*

It may be argued again that dissatisfaction with our life's endeavour springs in some degree from dulness. We require higher tasks because we do not recognise the height of those we have. Trying to be kind and honest seems an affair too simple and too inconsequential for gentlemen of our heroic mould; we had rather set ourselves something bold, arduous, and conclusive; we had rather found a schism or suppress a heresy, cut off a hand or mortify an appetite. But the task before us, which is to co-endure with our existence, is rather one of microscopic fineness, and the heroism required is that of patience. There is no cutting of the Gordian knots of life; each must be smilingly unravelled.

*

It is perhaps a more fortunate destiny to have a taste for collecting shells than to be born a millionaire. Although neither is to be despised, it is always better policy to learn an interest than to make a thousand pounds; for the money will soon be spent, or perhaps you may feel no joy in spending it; but the interest remains imperishable and ever new. To become a botanist, a geologist, a social philosopher, an antiquary, or an artist, is to enlarge one's possessions in the universe by an incalculably higher degree, and by a far surer sort of property, than to purchase a farm of many acres.

*

He who has learned to love an art or science has wisely laid up riches against the day of riches; if prosperity come, he will not enter poor into his inheritance; he will not slumber and forget himself in the lap of money, or spend his hours in counting idle treasures, but be up and briskly doing; he will have the true alchemic touch, which is not that of Midas, but which transmutes dead money into living delight and satisfaction. ETRE ET PAS AVOIR--to be, not to possess--that is the problem of life. To be wealthy, a rich nature is the first requisite and money but the second. To be of a quick and healthy blood, to share in all honourable curiosities, to be rich in admiration and free from envy, to rejoice greatly in the good of others, to love with such generosity of heart that your love is still a dear possession in absence or unkindness--these are the gifts of fortune which money cannot buy, and without which money can buy nothing.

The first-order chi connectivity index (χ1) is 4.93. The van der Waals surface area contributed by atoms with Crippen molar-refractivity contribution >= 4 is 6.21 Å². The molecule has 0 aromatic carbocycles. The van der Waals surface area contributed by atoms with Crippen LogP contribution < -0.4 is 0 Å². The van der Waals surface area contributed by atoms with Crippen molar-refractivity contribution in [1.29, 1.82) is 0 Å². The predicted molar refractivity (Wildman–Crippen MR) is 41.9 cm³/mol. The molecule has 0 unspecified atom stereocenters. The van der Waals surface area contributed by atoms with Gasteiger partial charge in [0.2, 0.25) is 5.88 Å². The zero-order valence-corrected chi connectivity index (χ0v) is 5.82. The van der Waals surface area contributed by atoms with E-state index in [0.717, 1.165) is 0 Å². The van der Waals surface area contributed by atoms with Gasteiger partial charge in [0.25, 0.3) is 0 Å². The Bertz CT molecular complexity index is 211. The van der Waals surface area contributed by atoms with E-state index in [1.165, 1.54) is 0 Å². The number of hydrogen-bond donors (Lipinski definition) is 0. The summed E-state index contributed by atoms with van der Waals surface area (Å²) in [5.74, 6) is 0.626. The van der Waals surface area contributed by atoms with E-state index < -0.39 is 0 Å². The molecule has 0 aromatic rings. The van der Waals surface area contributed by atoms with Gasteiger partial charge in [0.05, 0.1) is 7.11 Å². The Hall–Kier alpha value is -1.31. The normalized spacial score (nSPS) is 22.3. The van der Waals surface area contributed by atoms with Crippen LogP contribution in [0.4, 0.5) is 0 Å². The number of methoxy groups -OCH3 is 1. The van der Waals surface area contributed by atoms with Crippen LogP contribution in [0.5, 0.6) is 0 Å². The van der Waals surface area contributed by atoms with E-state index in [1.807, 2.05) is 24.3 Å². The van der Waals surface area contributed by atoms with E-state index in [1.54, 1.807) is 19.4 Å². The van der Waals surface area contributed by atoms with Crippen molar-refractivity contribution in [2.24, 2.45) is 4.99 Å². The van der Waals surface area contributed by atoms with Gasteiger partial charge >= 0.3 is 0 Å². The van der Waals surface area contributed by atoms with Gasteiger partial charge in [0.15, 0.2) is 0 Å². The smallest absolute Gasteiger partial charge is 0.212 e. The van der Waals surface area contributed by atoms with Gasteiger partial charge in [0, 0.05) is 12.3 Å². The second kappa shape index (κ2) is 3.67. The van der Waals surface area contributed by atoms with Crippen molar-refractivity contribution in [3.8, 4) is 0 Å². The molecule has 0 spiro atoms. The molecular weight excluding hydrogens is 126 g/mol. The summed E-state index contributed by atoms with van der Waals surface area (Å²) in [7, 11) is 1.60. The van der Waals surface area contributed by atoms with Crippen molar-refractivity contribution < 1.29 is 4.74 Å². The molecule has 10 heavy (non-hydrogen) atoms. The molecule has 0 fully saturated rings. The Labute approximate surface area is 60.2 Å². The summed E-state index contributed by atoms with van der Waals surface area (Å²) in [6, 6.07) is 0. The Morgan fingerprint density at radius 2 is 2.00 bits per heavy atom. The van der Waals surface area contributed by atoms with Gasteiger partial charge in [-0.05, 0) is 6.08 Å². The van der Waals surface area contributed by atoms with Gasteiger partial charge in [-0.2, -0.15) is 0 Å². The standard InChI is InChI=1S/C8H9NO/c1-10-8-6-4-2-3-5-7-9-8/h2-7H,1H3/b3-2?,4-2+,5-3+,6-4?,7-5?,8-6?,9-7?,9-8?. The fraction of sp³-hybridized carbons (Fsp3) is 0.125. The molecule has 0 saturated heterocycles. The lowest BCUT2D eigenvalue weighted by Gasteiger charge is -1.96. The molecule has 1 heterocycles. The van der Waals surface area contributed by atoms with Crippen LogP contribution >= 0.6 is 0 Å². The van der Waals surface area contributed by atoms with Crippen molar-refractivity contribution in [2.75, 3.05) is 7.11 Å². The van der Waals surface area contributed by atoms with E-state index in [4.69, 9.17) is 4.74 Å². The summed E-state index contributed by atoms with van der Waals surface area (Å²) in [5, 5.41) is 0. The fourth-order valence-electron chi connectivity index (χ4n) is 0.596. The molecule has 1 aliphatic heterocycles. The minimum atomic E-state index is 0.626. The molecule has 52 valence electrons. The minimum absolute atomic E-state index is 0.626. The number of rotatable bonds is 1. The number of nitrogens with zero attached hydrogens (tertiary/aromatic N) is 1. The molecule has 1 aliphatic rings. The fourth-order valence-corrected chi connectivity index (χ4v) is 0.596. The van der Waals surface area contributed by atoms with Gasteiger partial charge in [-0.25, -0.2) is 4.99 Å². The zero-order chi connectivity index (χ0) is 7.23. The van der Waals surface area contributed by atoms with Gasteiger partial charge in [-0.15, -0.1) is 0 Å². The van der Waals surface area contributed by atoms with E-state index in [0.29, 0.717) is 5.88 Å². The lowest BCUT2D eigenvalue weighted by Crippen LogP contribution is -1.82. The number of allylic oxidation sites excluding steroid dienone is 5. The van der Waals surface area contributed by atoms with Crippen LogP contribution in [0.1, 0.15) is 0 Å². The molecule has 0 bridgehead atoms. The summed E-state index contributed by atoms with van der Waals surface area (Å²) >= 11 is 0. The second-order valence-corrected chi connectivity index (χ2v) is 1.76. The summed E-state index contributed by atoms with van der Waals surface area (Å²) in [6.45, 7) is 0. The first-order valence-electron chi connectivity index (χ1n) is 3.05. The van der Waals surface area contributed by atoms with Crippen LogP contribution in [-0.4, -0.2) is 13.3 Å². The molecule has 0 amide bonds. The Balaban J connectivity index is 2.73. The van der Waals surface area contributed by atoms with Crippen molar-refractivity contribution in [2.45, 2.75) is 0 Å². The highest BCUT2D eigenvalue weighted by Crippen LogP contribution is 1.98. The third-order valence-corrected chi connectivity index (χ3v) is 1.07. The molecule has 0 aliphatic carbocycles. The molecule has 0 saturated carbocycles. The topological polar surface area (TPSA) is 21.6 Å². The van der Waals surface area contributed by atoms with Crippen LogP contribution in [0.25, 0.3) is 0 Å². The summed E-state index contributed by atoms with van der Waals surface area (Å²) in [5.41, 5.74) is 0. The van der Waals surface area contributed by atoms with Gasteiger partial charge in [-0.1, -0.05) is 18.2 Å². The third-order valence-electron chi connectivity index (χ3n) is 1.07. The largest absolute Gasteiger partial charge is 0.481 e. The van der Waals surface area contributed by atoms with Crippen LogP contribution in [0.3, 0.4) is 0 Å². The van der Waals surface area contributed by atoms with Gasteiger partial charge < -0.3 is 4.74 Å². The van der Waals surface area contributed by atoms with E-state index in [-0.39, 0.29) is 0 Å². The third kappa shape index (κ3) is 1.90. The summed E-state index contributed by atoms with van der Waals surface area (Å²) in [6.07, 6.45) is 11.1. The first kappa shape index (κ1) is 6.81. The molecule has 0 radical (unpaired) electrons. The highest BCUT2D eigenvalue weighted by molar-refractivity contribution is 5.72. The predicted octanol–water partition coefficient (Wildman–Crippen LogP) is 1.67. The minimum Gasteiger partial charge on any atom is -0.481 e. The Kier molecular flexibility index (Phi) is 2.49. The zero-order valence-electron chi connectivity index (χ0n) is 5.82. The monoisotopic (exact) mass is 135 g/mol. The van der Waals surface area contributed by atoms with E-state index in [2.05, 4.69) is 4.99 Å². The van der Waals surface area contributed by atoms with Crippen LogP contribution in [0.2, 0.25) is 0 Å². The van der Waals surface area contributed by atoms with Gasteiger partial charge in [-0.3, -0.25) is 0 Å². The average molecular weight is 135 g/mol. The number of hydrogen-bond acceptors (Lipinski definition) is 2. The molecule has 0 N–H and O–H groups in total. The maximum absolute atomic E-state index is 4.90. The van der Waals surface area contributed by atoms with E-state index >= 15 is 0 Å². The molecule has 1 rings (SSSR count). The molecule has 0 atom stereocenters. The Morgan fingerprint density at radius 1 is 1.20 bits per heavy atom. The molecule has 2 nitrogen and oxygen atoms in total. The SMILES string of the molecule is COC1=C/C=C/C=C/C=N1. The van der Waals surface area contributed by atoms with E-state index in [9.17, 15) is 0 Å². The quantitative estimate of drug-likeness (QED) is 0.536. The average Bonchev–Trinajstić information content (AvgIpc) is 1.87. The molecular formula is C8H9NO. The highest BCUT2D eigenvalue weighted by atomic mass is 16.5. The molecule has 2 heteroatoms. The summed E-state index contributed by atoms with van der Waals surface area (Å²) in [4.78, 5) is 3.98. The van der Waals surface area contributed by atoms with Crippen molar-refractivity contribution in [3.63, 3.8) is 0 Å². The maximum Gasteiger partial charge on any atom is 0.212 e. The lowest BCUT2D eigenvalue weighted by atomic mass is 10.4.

*

An aim in life is the only fortune worth the finding; and it is not to be found in foreign lands, but in the heart itself.

*

'Mr. Archer was telling me in some strange land they used to run races each with a lighted candle, and the art was to keep the candle burning. Well, now, I thought that was like life; a man's good conscience is the flame he gets to carry, and if he comes to the winning-post with that still burning, why, take it how you will, the man is a hero--even if he was low-born like you and me.'

*

Hope, they say, deserts us at no period of our existence. From first .to last, and in the face of smarting disillusions, we continue to expect good fortune, better health, and better conduct; and that so confidently, that we judge it needless to deserve them.

*

'Do I, indeed, lack courage?' inquired Mr. Archer of himself. 'Courage, the footstool of the virtues, upon which they stand? Courage, that a poor private carrying a musket has to spare of; that does not fail a weasel or a rat; that is a brutish faculty? I to fail there, I wonder? But what is courage? The constancy to endure oneself or to see others suffer? The itch of ill-advised activity: mere shuttle-wittedness, or to be still and patient? To inquire of the significance of words is to rob ourselves of what we seem to know, and yet, of all things, certainly to stand still is the least heroic.'

*

To be what we are, and to become what we are capable of becoming, is the only end of life.

*

But let the man learn to love a woman as far as he is capable of love; and for this random affection of the body there is substituted a steady determination, a consent of all his powers and faculties, which supersedes, adopts, and commands the others.

The Pocket R. L. S. Page 26

Robert Louis Stevenson

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Robert Louis Stevenson
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